The New New Thing
BY MICHAEL LEWIS
W. W. Norton & Company; 269 pages; $25.95
No literary genre needs metaphor more than the nonfiction business book. From Liar’s Poker to Barbarians at the Gate, successful stories of markets and investors have come to depend on simple, striking imagery as a way of bringing down to earth the ethereal workings of high finance. Find your metaphor, you’ve found your book. And that’s the wonder of The New New Thing, Michael Lewis’s tale of billionaire Jim Clark, the founder of Netscape and the pair of lungs behind the still-inflating Internet stock bubble: The book’s big metaphor supplied itself, and Lewis was wise enough to let it be, knowing that it could never be improved on.
Thanks to Lewis, the graph of soaring security prices that has become the outline of the nineties finally has a recognizable shape: that of the world’s tallest sailboat mast and sail. The mast belongs to the Hyperion, Clark’s computer-operated superboat, paid for by the initial public offering that turned a profitless, blue-sky Internet start-up into one of the decade’s greatest companies and thereby spawned a boom (no pun intended, although it’s an aspect of the metaphor’s beauty that it inspires maritime puns galore) so vast and precarious that it makes the twenties seem like a decade of puritan thrift and prudence. Even scarier, the connection between Clark’s boat and the era of high hopes surrounding it isn’t merely literary but actual. According to Lewis – an instinctive joker who, in this case, isn’t joking, it seems–the primary reason Clark took Netscape public was to raise cash to launch Hyperion. The folly preceded the fortune, in other words. It’s a fantastic, deeply troubling notion: In an economic demonstration of the unlikely workings of chaos theory, one man’s covetousness and eccentricity have ended up transforming global finance, from the exalted halls of Goldman Sachs to your own lowly IRA account.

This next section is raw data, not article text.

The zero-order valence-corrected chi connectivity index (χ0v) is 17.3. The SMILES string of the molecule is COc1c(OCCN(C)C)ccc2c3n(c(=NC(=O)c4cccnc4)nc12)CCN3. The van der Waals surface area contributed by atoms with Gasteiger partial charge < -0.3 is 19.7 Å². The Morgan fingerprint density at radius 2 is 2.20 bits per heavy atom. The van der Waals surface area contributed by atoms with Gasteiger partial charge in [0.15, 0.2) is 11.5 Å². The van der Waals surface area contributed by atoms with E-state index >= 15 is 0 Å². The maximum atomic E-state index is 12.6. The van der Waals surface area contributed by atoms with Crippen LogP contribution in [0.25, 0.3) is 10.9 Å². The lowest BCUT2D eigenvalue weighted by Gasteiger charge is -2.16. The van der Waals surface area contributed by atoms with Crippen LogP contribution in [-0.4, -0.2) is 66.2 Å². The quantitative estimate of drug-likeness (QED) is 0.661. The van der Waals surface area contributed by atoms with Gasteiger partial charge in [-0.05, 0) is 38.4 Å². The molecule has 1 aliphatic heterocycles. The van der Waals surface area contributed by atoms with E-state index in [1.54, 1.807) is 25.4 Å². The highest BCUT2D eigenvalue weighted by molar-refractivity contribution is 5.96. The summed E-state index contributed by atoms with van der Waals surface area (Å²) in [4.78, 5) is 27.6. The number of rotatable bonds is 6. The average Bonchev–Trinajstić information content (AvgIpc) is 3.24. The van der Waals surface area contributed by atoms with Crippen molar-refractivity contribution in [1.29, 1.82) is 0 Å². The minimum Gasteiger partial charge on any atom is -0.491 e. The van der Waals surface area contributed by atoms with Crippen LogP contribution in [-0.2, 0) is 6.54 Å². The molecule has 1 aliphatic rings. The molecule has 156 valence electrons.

One trembles to think, and yet The New New Thing is not, on its surface, a cautionary tale about the price of human arrogance. That price – in the form of a crippling market collapse, as AOL goes from 115 to 1 and a million leased Lexuses limp back to the dealerships – has yet to be paid, and perhaps never will be. Lewis makes no predictions, at least no explicit ones; he confines himself to narrating the run-up, the voyage out. It’s an adventure story, full of peril, full of miscalculations and reversals, both at sea and on the stock exchange, but one that stops short of catastrophe. Which makes it all the more suspenseful, finally. Because if Jim Clark’s Hyperion ever goes down, if it ever proves unseaworthy, there aren’t enough lifeboats on the planet to carry all the passengers back to shore.